In-depth reviews

Hyundai Tucson review - MPG, CO2 and running costs

A revised engine range means the Tucson is cheaper to run than ever, but the high-CO2 petrol models are best avoided

Prices for the Tucson range start at around £22,000 and rise to around £35,000, but at least they don't break the £40,000 mark, so all models cost £140 a year in road tax. And you won't deviate very far from the list prices by adding options, because the only option offered is metallic paint at around £650.

The Tucson engine range is designed to offer competitive running costs, and the 2018 update saw the older 1.7 CRDi diesel replaced by a smaller 1.6 CRDi that offers the same performance but with improved efficiency. However, it's not possible to compare these engines like-for-like, because the new engines have been tested to WLTP legislation, which offers poorer economy results in test conditions, but produces results that are more likely to be achievable in the real world.

The introduction of the mild hybrid systems has improved efficiency in the 1.6 diesel models. The 134bhp engine achieves 48.7mpg (manual) and 52.3mpg (auto) on the WLTP test cycle, with CO2 emissions of 151g/km and 141g/km, respectively. 

At the top of the range, the 2.0 CRDi has claimed economy of 42.8mpg, although the way the mild-hybrid system works means it doesn't do much to boost the engine's WLTP test economy. Emissions are rated at 172g/km.

All diesel Hyundai Tucsons use AdBlue to help reduce emissions, and there's a 14-litre AdBlue tank that will need topping up on occasion as and when the Tucson's trip computer lets you know it needs doing.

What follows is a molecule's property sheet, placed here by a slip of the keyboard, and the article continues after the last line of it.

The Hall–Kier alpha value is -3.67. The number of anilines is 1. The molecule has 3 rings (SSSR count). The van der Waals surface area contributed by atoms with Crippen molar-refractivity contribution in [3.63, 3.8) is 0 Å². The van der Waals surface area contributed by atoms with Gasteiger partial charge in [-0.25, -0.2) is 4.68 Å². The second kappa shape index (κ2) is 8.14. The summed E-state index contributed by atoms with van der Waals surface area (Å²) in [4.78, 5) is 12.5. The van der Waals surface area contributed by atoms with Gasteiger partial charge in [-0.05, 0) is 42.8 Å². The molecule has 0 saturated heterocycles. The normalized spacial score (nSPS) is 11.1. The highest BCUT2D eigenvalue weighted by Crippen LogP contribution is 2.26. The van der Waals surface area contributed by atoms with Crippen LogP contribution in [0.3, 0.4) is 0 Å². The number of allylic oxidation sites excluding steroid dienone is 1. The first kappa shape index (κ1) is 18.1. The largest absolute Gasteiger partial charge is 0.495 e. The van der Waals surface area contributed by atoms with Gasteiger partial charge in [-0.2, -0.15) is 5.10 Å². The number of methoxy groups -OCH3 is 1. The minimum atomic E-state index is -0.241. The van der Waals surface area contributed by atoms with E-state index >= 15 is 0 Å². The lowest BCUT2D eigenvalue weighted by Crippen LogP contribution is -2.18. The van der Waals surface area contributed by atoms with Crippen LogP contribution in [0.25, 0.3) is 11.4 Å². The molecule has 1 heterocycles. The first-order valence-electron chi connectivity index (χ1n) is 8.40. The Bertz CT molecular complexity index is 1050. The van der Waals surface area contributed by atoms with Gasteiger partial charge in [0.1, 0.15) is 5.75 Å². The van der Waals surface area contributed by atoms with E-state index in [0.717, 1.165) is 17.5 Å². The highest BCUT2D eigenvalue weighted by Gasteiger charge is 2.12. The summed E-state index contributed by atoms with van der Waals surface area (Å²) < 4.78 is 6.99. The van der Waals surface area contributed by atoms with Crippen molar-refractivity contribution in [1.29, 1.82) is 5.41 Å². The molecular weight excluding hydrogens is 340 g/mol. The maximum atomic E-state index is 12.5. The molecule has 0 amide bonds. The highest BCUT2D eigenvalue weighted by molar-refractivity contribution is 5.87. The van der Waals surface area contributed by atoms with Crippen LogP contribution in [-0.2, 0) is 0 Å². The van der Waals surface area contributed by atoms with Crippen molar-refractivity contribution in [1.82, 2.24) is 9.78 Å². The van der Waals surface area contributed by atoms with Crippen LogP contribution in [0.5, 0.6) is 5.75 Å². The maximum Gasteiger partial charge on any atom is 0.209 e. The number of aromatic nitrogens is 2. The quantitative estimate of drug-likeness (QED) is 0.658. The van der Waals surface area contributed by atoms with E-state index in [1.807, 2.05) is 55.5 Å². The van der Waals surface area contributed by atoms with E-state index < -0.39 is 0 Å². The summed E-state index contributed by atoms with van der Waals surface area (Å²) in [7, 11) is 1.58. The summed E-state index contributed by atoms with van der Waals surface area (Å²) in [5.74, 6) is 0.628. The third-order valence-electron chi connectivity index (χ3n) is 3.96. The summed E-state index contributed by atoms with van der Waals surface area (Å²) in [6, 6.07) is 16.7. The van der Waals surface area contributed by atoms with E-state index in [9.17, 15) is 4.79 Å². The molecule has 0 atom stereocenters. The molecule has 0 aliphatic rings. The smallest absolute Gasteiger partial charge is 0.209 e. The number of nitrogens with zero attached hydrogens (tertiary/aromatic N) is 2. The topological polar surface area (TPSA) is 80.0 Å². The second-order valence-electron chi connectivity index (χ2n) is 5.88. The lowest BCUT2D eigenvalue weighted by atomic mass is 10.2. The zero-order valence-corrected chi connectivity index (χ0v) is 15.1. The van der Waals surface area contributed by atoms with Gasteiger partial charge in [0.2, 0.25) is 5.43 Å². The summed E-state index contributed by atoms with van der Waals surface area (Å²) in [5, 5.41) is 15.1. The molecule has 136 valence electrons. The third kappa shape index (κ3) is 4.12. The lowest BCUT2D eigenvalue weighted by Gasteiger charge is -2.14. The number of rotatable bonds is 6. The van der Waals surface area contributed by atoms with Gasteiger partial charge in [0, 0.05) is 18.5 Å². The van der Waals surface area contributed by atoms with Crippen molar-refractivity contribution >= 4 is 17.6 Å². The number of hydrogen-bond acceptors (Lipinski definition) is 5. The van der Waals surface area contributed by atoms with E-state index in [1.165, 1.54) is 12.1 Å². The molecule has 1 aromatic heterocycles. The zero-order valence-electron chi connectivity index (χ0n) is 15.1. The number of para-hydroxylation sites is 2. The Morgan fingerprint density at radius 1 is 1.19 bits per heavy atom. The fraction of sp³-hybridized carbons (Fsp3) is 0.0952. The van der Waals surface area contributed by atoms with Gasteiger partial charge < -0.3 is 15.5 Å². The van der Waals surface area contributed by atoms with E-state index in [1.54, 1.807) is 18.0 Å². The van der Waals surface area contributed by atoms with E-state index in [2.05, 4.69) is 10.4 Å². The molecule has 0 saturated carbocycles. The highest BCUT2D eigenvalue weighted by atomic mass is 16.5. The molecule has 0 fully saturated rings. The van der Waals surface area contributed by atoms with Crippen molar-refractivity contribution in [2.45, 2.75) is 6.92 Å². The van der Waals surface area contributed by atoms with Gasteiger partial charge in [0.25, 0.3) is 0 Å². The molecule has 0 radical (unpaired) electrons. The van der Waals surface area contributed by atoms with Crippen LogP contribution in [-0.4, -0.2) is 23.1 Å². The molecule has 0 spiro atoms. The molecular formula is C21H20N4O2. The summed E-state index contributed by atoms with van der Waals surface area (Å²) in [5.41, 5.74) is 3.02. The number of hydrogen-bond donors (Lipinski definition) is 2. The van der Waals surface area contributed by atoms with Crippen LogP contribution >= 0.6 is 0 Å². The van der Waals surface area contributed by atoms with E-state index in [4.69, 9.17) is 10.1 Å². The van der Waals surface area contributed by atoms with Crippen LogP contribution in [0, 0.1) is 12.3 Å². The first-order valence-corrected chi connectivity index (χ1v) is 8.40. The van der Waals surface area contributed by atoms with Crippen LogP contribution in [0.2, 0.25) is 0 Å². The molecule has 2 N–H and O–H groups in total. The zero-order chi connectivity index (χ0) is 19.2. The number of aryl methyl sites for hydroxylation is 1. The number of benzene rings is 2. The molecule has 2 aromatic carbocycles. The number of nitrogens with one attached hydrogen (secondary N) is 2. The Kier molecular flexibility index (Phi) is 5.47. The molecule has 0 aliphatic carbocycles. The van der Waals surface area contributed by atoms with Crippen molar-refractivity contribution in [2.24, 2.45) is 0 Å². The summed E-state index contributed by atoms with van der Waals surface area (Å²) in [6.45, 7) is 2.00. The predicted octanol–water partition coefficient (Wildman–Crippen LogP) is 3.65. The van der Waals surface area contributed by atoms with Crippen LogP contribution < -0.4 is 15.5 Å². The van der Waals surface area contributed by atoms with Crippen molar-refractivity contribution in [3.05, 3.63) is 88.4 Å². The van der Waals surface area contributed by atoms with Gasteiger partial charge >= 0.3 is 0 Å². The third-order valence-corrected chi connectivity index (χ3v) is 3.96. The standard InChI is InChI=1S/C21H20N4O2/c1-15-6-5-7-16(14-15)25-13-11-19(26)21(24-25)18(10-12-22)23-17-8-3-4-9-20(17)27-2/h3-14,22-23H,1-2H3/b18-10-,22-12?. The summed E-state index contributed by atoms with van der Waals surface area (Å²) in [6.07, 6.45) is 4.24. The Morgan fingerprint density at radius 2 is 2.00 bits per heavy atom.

Petrol models have fuel economy ranging from 34.9mpg to 37.2mpg, and surprisingly the engine that's the most efficient is the more powerful 175bhp 1.6 T-GDi with the seven-speed DCT auto. This means it also has the best emissions, at 173g/km.

Depreciation

Prices start from around £23,000 and rise to nearly £36,000 for the top of the range Tucson models. Over the course of three years and 60,000 miles, the Tucson will retain around 38-43% of its original value. That’s competitive for the class, meaning the Tucson will hold slightly more of its value when you come to sell than rivals like the Nissan Qashqai.

Insurance groups

Comparable in price to its rivals, the Tucson also boasts relatively low insurance groups that start from group 13 for an S Connect model or SE Nav with the 1.6 GDi petrol or 1.6 CRDi diesel, and rise to group 25. This should help keep premiums lower than you’d get in most mainstream rivals.

Which Is Best

Cheapest

  • Name
    1.6 GDi N Line 5dr 2WD
  • Gearbox type
    Manual
  • Price
    £0

Most Economical

  • Name
    1.6 CRDi 48V MHD SE Nav 5dr 2WD
  • Gearbox type
    Manual
  • Price
    £25,861

Fastest

  • Name
    1.6 TGDi Hybrid 230 SE Connect 5dr 2WD Auto
  • Gearbox type
    Semi-auto
  • Price
    £31,451

Most Popular

New Audi A6 50 TFSI e 2020 review
Audi A6

New Audi A6 50 TFSI e 2020 review

The new Audi A6 50 TFSI e brings plug-in hybrid power to the A6 range for the first time
10 Nov 2020
New 2021 Mercedes-Maybach S-Class luxury limo unveiled
Mercedes S-Class

New 2021 Mercedes-Maybach S-Class luxury limo unveiled

The new Mercedes-Maybach S-Class has made its official debut, with lashings of technology and even more imposing styling
19 Nov 2020
How to transfer a number plate from one car to another
MINI number plate change
Tips & advice

How to transfer a number plate from one car to another

Need to know how to transfer a number plate between vehicles? Our step-by-step guide breaks it down
22 Nov 2020